The power of the subconscious mind lies in its ability to process massive amounts of data acquired from direct and indirect learning experiences at extraordinarily high rates of speed. It has been estimated that the disproportionately larger brain mass providing the subconscious mind’s function has the ability to interpret and respond to over 40 million nerve impulses per second. In contrast, it is estimated that the diminutive self-conscious mind’s prefrontal cortex can only process about 40 nerve impulses per second. As an information processor, the subconscious mind is one million times more powerful than the self-conscious mind.
As a tradeoff in acquiring its computational bravado, the subconscious mind expresses a marginal creative ability, one that may be best compared to that of a precocious five year old. In contrast to the freewill offered by the conscious mind, the subconscious mind primarily expresses prerecorded stimulus-response “habits.” Once a behaviour pattern is learned, such as walking, getting dressed or driving a car, those programs are processed as habits in the subconscious mind… meaning you can carry out these complex functions without paying any attention to them.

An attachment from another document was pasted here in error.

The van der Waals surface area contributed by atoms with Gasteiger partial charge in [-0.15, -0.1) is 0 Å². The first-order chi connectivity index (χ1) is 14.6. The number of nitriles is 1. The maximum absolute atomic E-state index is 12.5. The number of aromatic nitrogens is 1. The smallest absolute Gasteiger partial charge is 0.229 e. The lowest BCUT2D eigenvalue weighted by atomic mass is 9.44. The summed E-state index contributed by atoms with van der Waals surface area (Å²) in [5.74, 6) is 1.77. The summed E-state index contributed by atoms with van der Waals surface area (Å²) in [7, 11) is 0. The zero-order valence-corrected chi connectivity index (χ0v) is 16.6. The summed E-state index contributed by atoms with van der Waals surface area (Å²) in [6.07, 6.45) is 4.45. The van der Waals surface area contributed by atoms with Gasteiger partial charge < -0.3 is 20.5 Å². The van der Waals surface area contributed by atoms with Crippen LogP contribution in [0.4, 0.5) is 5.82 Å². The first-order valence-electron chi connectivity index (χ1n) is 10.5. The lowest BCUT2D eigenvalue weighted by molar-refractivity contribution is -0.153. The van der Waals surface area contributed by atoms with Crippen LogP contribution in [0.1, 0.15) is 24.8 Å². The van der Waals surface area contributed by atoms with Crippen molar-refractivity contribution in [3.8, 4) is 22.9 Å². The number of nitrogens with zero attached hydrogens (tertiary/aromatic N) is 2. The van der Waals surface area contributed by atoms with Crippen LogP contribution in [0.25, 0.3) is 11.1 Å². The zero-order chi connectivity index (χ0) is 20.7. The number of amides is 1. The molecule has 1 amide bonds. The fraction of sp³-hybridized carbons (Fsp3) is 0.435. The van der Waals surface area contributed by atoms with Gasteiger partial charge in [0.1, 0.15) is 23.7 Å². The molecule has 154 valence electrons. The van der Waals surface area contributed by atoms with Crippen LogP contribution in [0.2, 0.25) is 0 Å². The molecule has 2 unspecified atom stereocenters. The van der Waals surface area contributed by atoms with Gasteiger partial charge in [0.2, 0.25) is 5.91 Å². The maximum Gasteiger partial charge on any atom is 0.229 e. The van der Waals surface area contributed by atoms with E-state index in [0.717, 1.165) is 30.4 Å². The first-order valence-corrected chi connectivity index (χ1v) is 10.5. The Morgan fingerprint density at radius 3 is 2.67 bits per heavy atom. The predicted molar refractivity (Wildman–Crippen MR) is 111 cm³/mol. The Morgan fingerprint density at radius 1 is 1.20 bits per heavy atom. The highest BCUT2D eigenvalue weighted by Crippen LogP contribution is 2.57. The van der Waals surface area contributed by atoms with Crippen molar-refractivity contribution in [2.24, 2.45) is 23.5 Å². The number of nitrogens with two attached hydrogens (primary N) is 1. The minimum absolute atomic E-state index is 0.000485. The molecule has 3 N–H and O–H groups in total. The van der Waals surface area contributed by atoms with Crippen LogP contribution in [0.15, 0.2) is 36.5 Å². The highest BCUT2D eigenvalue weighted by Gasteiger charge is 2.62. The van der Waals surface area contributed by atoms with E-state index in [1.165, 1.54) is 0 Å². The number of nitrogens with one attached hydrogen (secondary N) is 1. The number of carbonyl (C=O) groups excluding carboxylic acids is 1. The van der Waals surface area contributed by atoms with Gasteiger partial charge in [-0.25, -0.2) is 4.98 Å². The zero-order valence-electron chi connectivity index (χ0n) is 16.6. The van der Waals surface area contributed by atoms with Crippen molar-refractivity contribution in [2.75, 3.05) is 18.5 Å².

In contrast to the massive information processing by the subconscious mind, the smaller prefrontal cortex responsible for self-consciousness is limited to juggling only a small number of tasks at the same time. Though its ability for multitasking is physically constrained, the self-conscious mind can focus upon and control any function in the human body. It was once thought that some body’s functions were beyond the control of the self-conscious mind, such involuntary functions included the regulation of heartbeat, blood pressure and body temperature, behaviours controlled by the unconscious autonomic nervous system. However, it is now recognised that yogis and other practitioners that train their conscious minds can absolutely control functions formerly defined as involuntary behaviours.